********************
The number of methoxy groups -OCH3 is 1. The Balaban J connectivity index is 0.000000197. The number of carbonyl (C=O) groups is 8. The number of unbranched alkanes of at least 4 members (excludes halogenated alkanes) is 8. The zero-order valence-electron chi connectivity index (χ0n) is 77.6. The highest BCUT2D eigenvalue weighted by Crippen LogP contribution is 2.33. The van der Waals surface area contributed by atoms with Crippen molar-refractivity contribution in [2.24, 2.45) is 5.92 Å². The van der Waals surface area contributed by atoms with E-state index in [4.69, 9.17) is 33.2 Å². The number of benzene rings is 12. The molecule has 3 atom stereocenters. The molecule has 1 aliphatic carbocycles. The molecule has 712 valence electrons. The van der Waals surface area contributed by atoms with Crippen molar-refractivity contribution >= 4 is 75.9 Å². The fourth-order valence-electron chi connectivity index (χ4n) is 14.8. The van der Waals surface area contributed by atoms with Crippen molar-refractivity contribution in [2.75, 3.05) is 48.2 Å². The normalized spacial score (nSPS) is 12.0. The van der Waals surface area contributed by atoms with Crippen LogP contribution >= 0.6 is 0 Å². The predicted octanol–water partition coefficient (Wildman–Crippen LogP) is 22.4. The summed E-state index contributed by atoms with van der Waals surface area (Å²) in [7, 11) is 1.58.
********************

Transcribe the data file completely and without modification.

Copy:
The number of methoxy groups -OCH3 is 1. The Balaban J connectivity index is 0.000000197. The number of carbonyl (C=O) groups is 8. The number of unbranched alkanes of at least 4 members (excludes halogenated alkanes) is 8. The zero-order valence-electron chi connectivity index (χ0n) is 77.6. The highest BCUT2D eigenvalue weighted by Crippen LogP contribution is 2.33. The van der Waals surface area contributed by atoms with Crippen molar-refractivity contribution in [2.24, 2.45) is 5.92 Å². The van der Waals surface area contributed by atoms with E-state index in [4.69, 9.17) is 33.2 Å². The number of benzene rings is 12. The molecule has 3 atom stereocenters. The molecule has 1 aliphatic carbocycles. The molecule has 712 valence electrons. The van der Waals surface area contributed by atoms with Crippen molar-refractivity contribution >= 4 is 75.9 Å². The fourth-order valence-electron chi connectivity index (χ4n) is 14.8. The van der Waals surface area contributed by atoms with Crippen molar-refractivity contribution in [2.75, 3.05) is 48.2 Å². The normalized spacial score (nSPS) is 12.0. The van der Waals surface area contributed by atoms with Crippen LogP contribution >= 0.6 is 0 Å². The predicted octanol–water partition coefficient (Wildman–Crippen LogP) is 22.4. The summed E-state index contributed by atoms with van der Waals surface area (Å²) in [7, 11) is 1.58.